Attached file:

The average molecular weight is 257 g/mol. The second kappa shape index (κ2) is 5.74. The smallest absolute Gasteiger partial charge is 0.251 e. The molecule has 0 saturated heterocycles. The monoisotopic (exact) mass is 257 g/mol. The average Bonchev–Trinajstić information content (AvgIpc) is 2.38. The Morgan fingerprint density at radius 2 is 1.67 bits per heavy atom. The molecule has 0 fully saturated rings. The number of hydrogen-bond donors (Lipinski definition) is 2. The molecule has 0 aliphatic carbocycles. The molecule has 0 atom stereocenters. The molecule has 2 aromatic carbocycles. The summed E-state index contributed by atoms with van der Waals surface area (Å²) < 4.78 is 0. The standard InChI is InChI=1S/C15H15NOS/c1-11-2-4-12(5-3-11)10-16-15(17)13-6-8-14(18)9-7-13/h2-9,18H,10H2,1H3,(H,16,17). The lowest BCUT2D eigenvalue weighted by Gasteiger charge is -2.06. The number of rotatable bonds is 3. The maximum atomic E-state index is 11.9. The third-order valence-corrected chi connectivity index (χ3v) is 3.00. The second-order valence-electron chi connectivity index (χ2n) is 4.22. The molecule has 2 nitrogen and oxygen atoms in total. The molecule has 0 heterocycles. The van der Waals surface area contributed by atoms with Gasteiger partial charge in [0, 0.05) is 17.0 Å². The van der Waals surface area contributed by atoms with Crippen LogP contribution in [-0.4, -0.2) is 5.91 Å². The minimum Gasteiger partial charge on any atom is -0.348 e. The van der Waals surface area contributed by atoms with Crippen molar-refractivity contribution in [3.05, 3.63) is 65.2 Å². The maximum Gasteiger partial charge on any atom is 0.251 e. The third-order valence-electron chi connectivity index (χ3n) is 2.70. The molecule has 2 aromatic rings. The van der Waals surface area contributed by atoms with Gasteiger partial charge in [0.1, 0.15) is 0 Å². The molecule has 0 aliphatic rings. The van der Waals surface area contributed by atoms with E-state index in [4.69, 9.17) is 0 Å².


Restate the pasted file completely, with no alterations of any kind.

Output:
The average molecular weight is 257 g/mol. The second kappa shape index (κ2) is 5.74. The smallest absolute Gasteiger partial charge is 0.251 e. The molecule has 0 saturated heterocycles. The monoisotopic (exact) mass is 257 g/mol. The average Bonchev–Trinajstić information content (AvgIpc) is 2.38. The Morgan fingerprint density at radius 2 is 1.67 bits per heavy atom. The molecule has 0 fully saturated rings. The number of hydrogen-bond donors (Lipinski definition) is 2. The molecule has 0 aliphatic carbocycles. The molecule has 0 atom stereocenters. The molecule has 2 aromatic carbocycles. The summed E-state index contributed by atoms with van der Waals surface area (Å²) < 4.78 is 0. The standard InChI is InChI=1S/C15H15NOS/c1-11-2-4-12(5-3-11)10-16-15(17)13-6-8-14(18)9-7-13/h2-9,18H,10H2,1H3,(H,16,17). The lowest BCUT2D eigenvalue weighted by Gasteiger charge is -2.06. The number of rotatable bonds is 3. The maximum atomic E-state index is 11.9. The third-order valence-corrected chi connectivity index (χ3v) is 3.00. The second-order valence-electron chi connectivity index (χ2n) is 4.22. The molecule has 2 nitrogen and oxygen atoms in total. The molecule has 0 heterocycles. The van der Waals surface area contributed by atoms with Gasteiger partial charge in [0, 0.05) is 17.0 Å². The van der Waals surface area contributed by atoms with Crippen LogP contribution in [-0.4, -0.2) is 5.91 Å². The minimum Gasteiger partial charge on any atom is -0.348 e. The van der Waals surface area contributed by atoms with Crippen molar-refractivity contribution in [3.05, 3.63) is 65.2 Å². The maximum Gasteiger partial charge on any atom is 0.251 e. The third-order valence-electron chi connectivity index (χ3n) is 2.70. The molecule has 2 aromatic rings. The van der Waals surface area contributed by atoms with Gasteiger partial charge in [0.1, 0.15) is 0 Å². The molecule has 0 aliphatic rings. The van der Waals surface area contributed by atoms with E-state index in [4.69, 9.17) is 0 Å².